EMAP (1995) Archaeological research on the Ladder Ranch
How do human beings cope with their natural and social environments and how do they impact those environments? These issues are of great concern today, and they have been for thousands of years. Hunters and gatherers, farmers, and urban dwellers all must be concerned with their surroundings and how they are using their environment. Their success or failure, their very survival, depends on their interactions with others and with their landscape. Research on the Ladder Ranch traces the Mimbres people- their changing relationships with their land and with each other. At A.D. 1000 they were large scale farmers, living in expansive villages. Within 150 years, this way of life had come to an end. Environmental change, degradation of farmland, and social conflicts within villages may all have contributed to the demise of these centers. Prior to our research, archaeologists had argued that this was the demise of the Mimbres people. However, thanks to our research on the Ladder Ranch, we are able to trace their movements and track the changes they made to adjust to new patterns of life. The Mimbres left their centers, scattering into small groups and settling along small patches of farmland within the Mimbres region. Their patterns of farming, their social rules, and their networks all were changed, but the people maintained their tie to the land as farmers. The Mimbres people did not disappear, as many have argued, with the demise of their large village life; rather, they adopted new economic and social patterns that ensured their survival.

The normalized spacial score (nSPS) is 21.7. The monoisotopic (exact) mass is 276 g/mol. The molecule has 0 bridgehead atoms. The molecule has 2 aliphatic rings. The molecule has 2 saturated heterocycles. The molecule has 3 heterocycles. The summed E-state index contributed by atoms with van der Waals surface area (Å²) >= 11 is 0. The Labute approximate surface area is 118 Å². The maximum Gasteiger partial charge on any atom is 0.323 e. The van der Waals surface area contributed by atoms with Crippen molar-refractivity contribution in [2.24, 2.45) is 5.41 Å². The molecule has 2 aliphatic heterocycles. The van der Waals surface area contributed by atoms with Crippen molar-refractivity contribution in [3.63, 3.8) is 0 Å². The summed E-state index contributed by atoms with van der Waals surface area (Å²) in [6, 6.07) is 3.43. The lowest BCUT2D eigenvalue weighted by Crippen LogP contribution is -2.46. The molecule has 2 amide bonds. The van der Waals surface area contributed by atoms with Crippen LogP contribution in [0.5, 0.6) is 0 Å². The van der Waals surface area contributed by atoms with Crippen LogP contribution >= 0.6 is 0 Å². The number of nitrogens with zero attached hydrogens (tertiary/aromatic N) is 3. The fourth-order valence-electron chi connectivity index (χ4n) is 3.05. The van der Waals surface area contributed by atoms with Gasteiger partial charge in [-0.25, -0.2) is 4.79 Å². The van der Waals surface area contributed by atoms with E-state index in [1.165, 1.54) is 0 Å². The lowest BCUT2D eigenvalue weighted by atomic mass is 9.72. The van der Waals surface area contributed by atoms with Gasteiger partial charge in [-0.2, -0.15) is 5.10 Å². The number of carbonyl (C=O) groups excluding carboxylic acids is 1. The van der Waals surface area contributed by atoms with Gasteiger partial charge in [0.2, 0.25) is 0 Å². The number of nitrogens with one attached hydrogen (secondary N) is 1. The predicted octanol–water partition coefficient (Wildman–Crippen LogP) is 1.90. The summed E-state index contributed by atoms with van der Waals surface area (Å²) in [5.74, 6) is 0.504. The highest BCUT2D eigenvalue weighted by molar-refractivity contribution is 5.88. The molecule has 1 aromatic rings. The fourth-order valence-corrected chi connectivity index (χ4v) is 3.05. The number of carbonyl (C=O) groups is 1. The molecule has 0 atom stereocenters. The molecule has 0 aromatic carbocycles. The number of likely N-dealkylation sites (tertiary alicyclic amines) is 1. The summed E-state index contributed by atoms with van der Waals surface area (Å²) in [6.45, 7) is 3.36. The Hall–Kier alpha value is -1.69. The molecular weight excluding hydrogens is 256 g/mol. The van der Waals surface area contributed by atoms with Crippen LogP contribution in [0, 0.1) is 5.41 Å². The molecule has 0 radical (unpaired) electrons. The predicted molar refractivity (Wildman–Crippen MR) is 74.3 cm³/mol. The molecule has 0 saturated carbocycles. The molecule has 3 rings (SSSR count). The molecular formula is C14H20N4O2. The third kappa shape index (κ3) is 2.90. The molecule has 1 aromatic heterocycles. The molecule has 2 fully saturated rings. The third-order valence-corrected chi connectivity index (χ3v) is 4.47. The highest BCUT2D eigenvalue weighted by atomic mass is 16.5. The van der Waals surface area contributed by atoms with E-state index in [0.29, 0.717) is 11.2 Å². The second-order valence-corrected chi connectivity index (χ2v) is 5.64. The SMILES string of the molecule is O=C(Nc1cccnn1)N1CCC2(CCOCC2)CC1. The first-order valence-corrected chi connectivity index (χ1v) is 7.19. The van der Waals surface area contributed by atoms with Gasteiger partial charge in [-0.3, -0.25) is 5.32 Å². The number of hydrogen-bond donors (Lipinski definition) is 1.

Cite this Record
EMAP (1995) Archaeological research on the Ladder Ranch. Margaret C. Nelson, Michelle Hegmon. EMAP Annual Report - 1995. 1995 ( tDAR id: 374746) ; doi:10.6067/XCV85T3HPM
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min long: -107.428; min lat: 32.927 ; max long: -107.356; max lat: 32.982 ;
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